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I am doing a penetration test on a web application and it is using window.history.back() to go back to the previous page. Is this safe to use?

For example, if I visit google.com and then go to the web application and then press back, it would present me with google.com again. Similarly, if an attacker could somehow simulate this in an iframe (if that gets stored in the window's history) or if the user visits the URL (but that would be pointless) or possibly alter some sort of caching mechanism. What real ways are there to exploit this?

Is this an actual issue or am I overthinking?

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You can read about windows.history Mozilla website. Briefly it explains that history.back() is not different than clicking on the back button in your browser I think that you are overthinking about windows.history.back, but not about window.history object itself!.
If I explain in detail it would be out of the topic, however, I can shortly claim that window.history.pushState() or window.history.replaceState() methods are more worth to worry about. The browser history manipulation is possible. You can also check out about it from : Manipulating the browser history

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If a page has a link that window.history.back(), it may be open to attacks that abuse the trust a user places in the links within the web application. A form of open redirect is possible. When a user visits an attacker's site that redirects to the web application, the back link will end up on the attacker's site, which can present a phishing page.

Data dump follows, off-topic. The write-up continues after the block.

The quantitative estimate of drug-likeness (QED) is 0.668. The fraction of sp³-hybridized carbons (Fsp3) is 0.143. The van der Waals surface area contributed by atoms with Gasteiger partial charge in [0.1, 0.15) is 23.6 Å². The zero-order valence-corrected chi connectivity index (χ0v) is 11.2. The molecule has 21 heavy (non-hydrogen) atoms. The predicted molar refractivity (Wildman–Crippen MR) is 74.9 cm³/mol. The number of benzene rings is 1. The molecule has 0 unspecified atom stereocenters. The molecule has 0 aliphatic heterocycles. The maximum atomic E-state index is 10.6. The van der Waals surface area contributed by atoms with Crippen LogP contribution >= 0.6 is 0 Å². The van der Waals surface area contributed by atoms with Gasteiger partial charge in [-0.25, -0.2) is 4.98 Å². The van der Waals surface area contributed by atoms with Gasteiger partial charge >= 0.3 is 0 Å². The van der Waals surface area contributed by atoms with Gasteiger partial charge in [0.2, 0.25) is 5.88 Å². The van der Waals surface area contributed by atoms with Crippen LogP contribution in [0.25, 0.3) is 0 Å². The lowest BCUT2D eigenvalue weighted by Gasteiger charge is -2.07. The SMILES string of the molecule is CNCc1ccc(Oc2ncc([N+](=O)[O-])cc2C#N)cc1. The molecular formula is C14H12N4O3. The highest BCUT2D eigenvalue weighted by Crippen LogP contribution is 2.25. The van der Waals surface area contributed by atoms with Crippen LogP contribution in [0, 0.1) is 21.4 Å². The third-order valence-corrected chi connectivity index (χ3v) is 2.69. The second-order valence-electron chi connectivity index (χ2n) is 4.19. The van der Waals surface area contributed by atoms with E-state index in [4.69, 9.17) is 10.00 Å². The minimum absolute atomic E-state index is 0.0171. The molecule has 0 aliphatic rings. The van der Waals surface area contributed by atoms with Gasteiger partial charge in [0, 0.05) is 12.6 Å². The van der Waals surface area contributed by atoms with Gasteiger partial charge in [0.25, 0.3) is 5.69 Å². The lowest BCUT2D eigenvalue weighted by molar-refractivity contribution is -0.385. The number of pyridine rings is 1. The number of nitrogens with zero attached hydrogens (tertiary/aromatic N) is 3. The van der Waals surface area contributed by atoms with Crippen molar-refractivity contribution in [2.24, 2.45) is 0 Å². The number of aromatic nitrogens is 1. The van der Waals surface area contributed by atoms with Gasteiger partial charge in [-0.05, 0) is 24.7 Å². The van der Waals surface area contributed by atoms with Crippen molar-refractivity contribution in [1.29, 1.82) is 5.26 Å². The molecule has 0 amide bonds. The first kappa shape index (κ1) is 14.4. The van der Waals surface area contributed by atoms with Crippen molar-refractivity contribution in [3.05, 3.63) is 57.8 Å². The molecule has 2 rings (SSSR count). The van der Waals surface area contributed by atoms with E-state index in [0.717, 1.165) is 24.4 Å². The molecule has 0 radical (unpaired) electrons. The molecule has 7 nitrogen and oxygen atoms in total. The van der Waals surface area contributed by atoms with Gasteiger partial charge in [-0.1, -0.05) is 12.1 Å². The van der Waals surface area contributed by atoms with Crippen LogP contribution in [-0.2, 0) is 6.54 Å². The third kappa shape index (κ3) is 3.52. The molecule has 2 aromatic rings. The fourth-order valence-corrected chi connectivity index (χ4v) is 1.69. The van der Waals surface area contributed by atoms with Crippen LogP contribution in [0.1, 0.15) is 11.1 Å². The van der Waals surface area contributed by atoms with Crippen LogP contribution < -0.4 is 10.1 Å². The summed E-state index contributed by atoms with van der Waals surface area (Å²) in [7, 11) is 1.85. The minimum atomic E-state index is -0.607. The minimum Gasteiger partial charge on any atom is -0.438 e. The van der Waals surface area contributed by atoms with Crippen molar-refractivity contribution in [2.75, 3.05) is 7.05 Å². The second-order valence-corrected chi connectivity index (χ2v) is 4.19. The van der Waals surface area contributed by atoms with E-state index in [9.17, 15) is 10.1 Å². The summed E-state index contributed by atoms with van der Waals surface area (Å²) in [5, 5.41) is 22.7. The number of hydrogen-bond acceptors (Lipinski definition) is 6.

So the user may trust that all links within the application are trustworthy, while a link actually may end up on another site. An actual phishing attack would be hard, since the victim first needs to visit the attacker's site, be convinced they are visiting the trusted web application, and click the back button without noticing they are leaving the trusted application.

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  • Interesting thought. I guess a valid scenario would be something like help pages with a 'go back' link at the bottom or something. The attacker could safely link to those pages because the user will just return to the attacker's site. If the user happens to check the domain while on the help page, everything will check out. But these pages are rare (especially with more modern web design) and the risk does seem very very low. – Luc Feb 26 at 15:58

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